1, Dreams and Reality

Book - 2010
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Average student Moritaka Mashiro enjoys drawing for fun. When his classmate and aspiring writer Akito Takagi discovers his talent, he begs Moritaka to team up with him as a manga-creating duo. But what exactly does it take to make it in the manga-publishing world? Moritaka is hesitant to seriously consider Akito's proposal because he knows how difficult reaching the professional level can be. Still, encouragement from persistent Akito and motivation from his crush push Moritaka to test his limits!
Publisher: San Francisco, CA : Viz Media, [2010]
Edition: Shonen Jump manga ed
Description: 194 p. : chiefly ill. ; 19 cm
ISBN: 9781421535135
Branch Call Number: TEEN Oba


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Jan 29, 2016

I was really enjoying this until I came to page 80 where the manga writer explains to his would be artist that the romantic interest is smart, despite not getting top grades, because "she['s] just being a girl in a natural way". She "knows that a girl should be graceful and earnest about things and get average grades. She knows by instinct that a girl won't look cute if she's overly smart". Also he states "the reason she's thinking about becoming a voice actress is she naturally chose a dream that many girls have nowadays, and she's just trying to fully enjoy her life as a girl. She doesn't feel any pressure like we do about our future and whatnot.". Not only is he saying that it is good she is purposely underachieving at school but that her stated dream isn't a "real dream" and that she's under no pressure or real desire to be successful. He then goes on to talk about the girl who gets the best grade in the class. "She's the smartest girl in the class grade-wise but I don't like how she takes pride in that. That's why I actually think she's dumb". The artist thinks this all makes sense and is fine with what his friend is saying. Later, on page 90, after the main characters mom told him that he couldn't become a manga artist (uncle died in debt, its not a "safe profession", etc) she has to recant her statement because her husband said "Let him do it. Men have dreams that women will never be able to understand". For these reasons, even though I loved the style and the premise, it is unreadable. I understand that there is a cultural difference here but this perpetuates stereotypes about what it means to be a woman. I would hate to think that a middle school boy would take away from this. I can't read it nor would I let my children read it.

Jan 27, 2015

This is my favorite manga series. It was really cool getting an inside look on the process of producing manga for magazines like Shonen Jump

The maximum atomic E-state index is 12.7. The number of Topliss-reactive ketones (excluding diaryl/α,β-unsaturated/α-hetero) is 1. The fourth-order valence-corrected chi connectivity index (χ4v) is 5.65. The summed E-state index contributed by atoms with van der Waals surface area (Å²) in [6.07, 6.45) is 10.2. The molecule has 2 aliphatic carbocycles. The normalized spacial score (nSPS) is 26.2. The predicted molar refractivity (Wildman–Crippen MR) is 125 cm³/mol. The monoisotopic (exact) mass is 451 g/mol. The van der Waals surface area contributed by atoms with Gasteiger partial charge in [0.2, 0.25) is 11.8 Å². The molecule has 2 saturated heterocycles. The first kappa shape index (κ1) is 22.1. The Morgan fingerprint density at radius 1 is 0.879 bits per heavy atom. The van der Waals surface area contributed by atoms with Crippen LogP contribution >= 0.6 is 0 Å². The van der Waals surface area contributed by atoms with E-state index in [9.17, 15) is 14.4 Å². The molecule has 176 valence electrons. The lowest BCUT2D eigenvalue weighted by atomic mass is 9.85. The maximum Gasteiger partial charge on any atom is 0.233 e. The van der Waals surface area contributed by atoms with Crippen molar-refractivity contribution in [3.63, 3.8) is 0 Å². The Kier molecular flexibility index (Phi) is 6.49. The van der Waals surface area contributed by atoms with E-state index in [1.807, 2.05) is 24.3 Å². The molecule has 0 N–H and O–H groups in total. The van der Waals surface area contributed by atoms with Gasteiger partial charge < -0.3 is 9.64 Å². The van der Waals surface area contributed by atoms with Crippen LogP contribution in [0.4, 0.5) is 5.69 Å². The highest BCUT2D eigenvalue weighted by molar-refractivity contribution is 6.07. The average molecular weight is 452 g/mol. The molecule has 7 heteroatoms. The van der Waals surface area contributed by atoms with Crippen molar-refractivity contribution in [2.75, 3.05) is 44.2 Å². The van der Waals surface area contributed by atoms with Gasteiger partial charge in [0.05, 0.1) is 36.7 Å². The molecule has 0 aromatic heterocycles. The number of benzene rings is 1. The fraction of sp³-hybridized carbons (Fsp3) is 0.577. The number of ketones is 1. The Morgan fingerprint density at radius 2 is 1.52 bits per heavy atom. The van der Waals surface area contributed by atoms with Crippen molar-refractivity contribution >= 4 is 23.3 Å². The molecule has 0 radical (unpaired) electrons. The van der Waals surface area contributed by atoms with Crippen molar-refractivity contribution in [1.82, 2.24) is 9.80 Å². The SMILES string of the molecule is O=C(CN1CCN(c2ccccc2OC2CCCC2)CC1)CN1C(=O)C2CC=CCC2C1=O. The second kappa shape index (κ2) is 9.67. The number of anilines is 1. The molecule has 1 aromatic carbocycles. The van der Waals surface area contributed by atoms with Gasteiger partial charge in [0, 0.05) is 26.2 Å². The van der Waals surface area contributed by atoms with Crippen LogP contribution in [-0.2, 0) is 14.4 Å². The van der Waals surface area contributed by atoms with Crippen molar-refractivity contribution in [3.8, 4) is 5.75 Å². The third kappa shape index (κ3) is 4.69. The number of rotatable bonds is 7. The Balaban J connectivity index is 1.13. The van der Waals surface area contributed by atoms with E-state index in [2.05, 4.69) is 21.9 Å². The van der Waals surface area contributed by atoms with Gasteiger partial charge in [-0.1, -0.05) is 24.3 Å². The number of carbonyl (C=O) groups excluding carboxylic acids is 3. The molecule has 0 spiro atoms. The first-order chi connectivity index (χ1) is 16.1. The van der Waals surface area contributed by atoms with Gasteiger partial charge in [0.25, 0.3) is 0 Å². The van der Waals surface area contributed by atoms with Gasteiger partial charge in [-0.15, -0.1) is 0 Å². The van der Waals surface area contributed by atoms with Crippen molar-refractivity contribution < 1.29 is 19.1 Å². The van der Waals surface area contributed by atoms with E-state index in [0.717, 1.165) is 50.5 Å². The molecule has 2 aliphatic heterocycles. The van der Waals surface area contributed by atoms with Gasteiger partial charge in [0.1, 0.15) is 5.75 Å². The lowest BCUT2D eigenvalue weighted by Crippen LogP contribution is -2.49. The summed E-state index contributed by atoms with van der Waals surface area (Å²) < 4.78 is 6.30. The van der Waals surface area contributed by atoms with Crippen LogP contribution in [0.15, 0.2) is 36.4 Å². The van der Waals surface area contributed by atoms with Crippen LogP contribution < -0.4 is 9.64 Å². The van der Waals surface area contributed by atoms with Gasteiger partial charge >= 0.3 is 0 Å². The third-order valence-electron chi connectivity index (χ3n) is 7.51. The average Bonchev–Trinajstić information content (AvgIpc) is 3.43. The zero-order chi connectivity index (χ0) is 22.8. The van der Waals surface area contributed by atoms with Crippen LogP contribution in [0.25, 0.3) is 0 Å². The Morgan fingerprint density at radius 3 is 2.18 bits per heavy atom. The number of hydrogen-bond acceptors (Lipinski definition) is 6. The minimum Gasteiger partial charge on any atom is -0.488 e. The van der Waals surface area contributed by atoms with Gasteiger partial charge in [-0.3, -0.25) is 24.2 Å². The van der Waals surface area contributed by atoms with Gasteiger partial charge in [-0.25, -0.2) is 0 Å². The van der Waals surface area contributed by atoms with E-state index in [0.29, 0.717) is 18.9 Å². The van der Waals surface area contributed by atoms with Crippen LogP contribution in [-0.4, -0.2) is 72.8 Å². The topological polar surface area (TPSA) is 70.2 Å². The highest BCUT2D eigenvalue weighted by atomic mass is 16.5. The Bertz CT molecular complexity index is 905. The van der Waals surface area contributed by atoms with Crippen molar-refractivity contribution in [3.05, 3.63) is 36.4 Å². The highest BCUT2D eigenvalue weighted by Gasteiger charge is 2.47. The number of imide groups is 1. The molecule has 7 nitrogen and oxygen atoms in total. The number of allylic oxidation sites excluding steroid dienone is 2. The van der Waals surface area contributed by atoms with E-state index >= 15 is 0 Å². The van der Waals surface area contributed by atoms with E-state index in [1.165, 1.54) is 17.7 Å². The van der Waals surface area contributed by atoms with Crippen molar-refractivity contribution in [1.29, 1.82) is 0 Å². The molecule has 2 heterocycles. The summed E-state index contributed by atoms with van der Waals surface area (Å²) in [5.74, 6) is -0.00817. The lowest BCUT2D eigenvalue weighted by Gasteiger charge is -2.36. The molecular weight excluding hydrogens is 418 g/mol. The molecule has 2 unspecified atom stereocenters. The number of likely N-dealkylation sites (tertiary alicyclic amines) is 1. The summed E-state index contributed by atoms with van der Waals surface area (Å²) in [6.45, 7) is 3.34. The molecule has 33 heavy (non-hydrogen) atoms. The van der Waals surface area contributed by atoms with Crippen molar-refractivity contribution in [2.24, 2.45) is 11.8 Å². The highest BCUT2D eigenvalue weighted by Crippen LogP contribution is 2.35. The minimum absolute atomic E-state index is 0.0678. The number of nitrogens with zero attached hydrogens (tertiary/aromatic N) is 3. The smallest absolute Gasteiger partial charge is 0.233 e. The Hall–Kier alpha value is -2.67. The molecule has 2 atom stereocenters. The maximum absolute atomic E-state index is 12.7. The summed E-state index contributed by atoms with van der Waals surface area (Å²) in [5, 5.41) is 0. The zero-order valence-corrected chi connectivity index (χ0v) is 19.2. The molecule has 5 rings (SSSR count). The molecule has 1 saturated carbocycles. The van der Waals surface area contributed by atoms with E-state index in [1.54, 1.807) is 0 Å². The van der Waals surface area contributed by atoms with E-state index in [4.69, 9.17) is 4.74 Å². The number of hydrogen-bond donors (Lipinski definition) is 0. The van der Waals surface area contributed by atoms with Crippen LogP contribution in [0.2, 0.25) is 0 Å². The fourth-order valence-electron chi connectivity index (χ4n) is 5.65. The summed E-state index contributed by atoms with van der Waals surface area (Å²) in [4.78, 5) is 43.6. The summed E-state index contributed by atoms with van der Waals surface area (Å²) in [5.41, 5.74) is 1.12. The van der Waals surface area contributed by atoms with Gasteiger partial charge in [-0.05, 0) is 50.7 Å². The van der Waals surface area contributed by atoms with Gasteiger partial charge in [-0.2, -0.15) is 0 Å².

Jul 19, 2014

Highly recommended, possibly my favorite manga of all time. Only thing to note is that many of the female characters have less important roles, and many have more passive and feminine personalities, rather than more well-rounded ones, however, there is less gender equality progression in Japan, if I am correct, so it's more of a cultural thing. The story is great, the characters emotions are portrayed beautifully, and the art is AMAZING.

Jul 25, 2013

This is a lot lighter (excuse the pun) than Death Note. It has lovable characters (mostly) and great art. Expect a lot of self-inserts of the mangaka, brief lessons on how to draw manga, and some call-backs to Death Note.

May 28, 2013

This is soooooooo funny!!

Feb 20, 2013

I love how interesting it was since it's just about two kids making a manga. It really sucks you in and you get to learn about the behide the scenes of manga. awesome series

lokiboo262 Jun 11, 2012

a manga on making a manga- ingenious and a nice addition to the slice of life genre that is under the larger umbrella that is the world of the otaku ^>^

Jan 22, 2012

This is a really inspiring book and I can't wait to continue with the series. I love how they mention series of anime/manga that are known these days i.e. Death Note, Bleach, Gintama, Naruto, etc. with some older series as well i.e. Dragon Ball. And the main characters are just amazing... I'm definitely continuing this series!

Jan 05, 2012

Akito wants to write manga, so he convinces Moritaka, a classmate who can draw, to create a manga with him. Conveniently, Moritaka's uncle was a manga artist and writer who worked himself to death. And Moritaka's crush wants to be a manga voice artists. Akito even manages to arrange a situation that leads to the young lady promising to marry Moritaka when they have both successfully achieved their dream. This book chronicles their initial efforts to create a manga they can sell to a publisher.

This book proves the adage "there is a manga for everything". This manga is about making manga. Highly meta, this could have been brilliant. Instead it is dull as dishwater as the boys conduct research on what is popular in manga and come up with their answer to that. And so I put it aside, which I rarely do.

Vilka Dec 19, 2011

Tried this since it's by the same team who did Death Note (which was awesome). Couldn't really get into it; I don't usually enjoy books/movies/shows about "the making of" show-biz/entertainment stuff. I might try vol 2 to see if it gets more interesting.

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Jan 05, 2014

MARMOT0vv0 thinks this title is suitable for 10 years and over

Jul 25, 2013

Nephry thinks this title is suitable for 13 years and over


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Jun 20, 2014

J'aime beaucoup ce livre


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